Snookie (#5821) is a spayed two-year-old tortoiseshell tabby cat. She’s sweet and playful and loves to eat, which is evident by the extra pounds she is currently carrying around. She was brought in to SCRAPS along with 13 other cats after her previous owner passed away. While she was in a large pet family before she was taken care of very well and is now looking for a new home where she can find love – and hopefully a diet! She has no current health issues but will need to lose some weight so that she can stay healthy. She would be fine with a family of any size, with or without kids, and does well in a multiple cat household. The adoption fee for Snookie is $40 and includes micro-chipping and licensing, among other things. If you are interested in adopting her, please head out to SCRAPS new location at 6815 E Trent, Spokane Valley, and ask for Snookie by ID number 5281!
Fourteen cats have become the latest residents of the SCRAPS free roaming cat room after they were surrendered. They are all adult cats that came from one home and are in good health and ready for adoption. They joined the already near capacity number of felines, both adults and kittens, that are in the SCRAPS cat room.
“Our new facility holds almost twice the number of cats as before, but we are still almost full in our cat room,” said Nancy Hill, Regional Director of SCRAPS. “This has been an incredibly busy kitten season and now we are seeing more and more adult cats being surrendered including this latest group.” The pet parent of these cats passed away and the family could not find homes for them. The limit for pets in one house-hold is four cats and four dogs in Spokane County (and just four pets total in the City of Spokane).
To ensure that each of these cats and all of the felines at the shelter can find a forever home, SCRAPS will be holding a two-day cat adoption event. On Friday, July 25, Saturday, July 26th and Sunday, July 27th, you can adopt a cat for free with the cost of the license, which is fifteen dollars. The spay/neutering, microchipping, exam and vaccinations are all free.
“We have every age, weight, size and breed available,” said Hill. “Our facilities are really stretched to the limit and we hope the community will help us and come find a forever friend.”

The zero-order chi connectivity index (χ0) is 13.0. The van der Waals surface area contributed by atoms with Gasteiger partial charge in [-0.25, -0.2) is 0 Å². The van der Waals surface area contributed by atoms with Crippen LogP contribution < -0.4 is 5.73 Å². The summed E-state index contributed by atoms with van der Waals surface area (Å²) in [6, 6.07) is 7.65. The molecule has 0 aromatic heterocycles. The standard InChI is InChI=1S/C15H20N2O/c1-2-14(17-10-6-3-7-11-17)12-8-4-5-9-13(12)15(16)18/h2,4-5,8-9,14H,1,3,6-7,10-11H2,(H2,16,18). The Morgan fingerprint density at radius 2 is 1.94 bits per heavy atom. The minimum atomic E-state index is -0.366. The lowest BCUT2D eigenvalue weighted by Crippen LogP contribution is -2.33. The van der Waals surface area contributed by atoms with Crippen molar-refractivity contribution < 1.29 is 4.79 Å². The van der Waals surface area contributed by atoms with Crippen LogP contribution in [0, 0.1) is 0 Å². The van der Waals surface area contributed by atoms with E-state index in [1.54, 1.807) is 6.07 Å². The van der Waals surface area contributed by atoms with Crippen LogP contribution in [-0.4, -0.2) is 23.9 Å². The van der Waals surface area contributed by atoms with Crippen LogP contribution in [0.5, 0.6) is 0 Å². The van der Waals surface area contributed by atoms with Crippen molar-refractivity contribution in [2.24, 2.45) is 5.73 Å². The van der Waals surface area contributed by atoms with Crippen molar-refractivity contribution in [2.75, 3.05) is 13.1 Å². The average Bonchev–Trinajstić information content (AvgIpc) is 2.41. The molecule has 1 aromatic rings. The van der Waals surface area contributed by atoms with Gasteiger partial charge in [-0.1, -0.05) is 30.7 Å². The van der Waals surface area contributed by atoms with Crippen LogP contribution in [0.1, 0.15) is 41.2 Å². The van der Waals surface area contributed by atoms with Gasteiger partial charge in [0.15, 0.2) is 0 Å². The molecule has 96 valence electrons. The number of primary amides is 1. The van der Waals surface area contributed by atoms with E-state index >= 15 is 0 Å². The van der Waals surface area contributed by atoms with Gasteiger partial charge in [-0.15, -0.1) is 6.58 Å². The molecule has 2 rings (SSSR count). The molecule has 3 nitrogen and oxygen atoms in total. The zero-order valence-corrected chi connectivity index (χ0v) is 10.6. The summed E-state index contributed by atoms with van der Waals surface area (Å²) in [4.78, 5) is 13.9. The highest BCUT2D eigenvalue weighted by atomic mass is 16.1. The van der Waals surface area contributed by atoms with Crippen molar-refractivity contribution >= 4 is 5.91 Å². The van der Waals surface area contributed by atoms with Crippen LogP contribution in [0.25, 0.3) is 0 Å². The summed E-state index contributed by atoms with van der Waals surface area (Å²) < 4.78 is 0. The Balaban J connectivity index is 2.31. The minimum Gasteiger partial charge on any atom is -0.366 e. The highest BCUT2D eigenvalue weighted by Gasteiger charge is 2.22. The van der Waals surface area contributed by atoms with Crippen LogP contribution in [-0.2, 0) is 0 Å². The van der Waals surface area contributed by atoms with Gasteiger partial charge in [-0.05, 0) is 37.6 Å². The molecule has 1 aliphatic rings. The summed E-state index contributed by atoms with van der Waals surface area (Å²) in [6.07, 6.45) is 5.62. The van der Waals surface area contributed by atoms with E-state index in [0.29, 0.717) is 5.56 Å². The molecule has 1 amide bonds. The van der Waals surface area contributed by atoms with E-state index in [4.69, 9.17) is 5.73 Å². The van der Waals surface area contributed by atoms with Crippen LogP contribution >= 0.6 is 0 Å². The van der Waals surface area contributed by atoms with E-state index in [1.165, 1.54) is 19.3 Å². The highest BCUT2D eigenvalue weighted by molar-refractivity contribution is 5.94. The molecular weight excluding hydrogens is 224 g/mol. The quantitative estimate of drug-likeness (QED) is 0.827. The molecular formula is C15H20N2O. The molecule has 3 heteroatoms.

SCRAPS is open seven days a week: Monday, Tuesday, Thursday and Friday from noon to 5:30 p.m. Wednesday the shelter is open from noon to 6:30 p.m. and Saturday and Sunday from 10 a.m. – 5 p.m. SCRAPS is located at 6815 E. Trent in the Spokane Valley.
(SOURCE – SCRAPS press release, 7/25/2014)
When a pet goes missing it can be devastating to your family. Before you panic and give your missing pet up as gone forever, here are some tips and actions you can take that may help return to your pet to your family ASAP!
Stop by SCRAPS.
SCRAPS is the only place where a neighbor, passerby, or Animal Protection Officer will bring your lost pet. No other organization houses stray or lost animals in Spokane County. Look on our website under Impound to see if your pet has been brought to the shelter or better yet, stop by. If your pet has a license microchip, we will contact you immediately.
Begin your search right away, especially for cats.
The longer you wait to begin your search the less likely you will be reunited with your pet. Waiting for your pet to find its own way home increases the chances that your pet will travel further away or become injured.
Fill out a Lost Pet Report on the SCRAPS website.
Post a “Lost Dog/Cat” ad on the community “Lost and Found” and “Pets” section of Craigslist.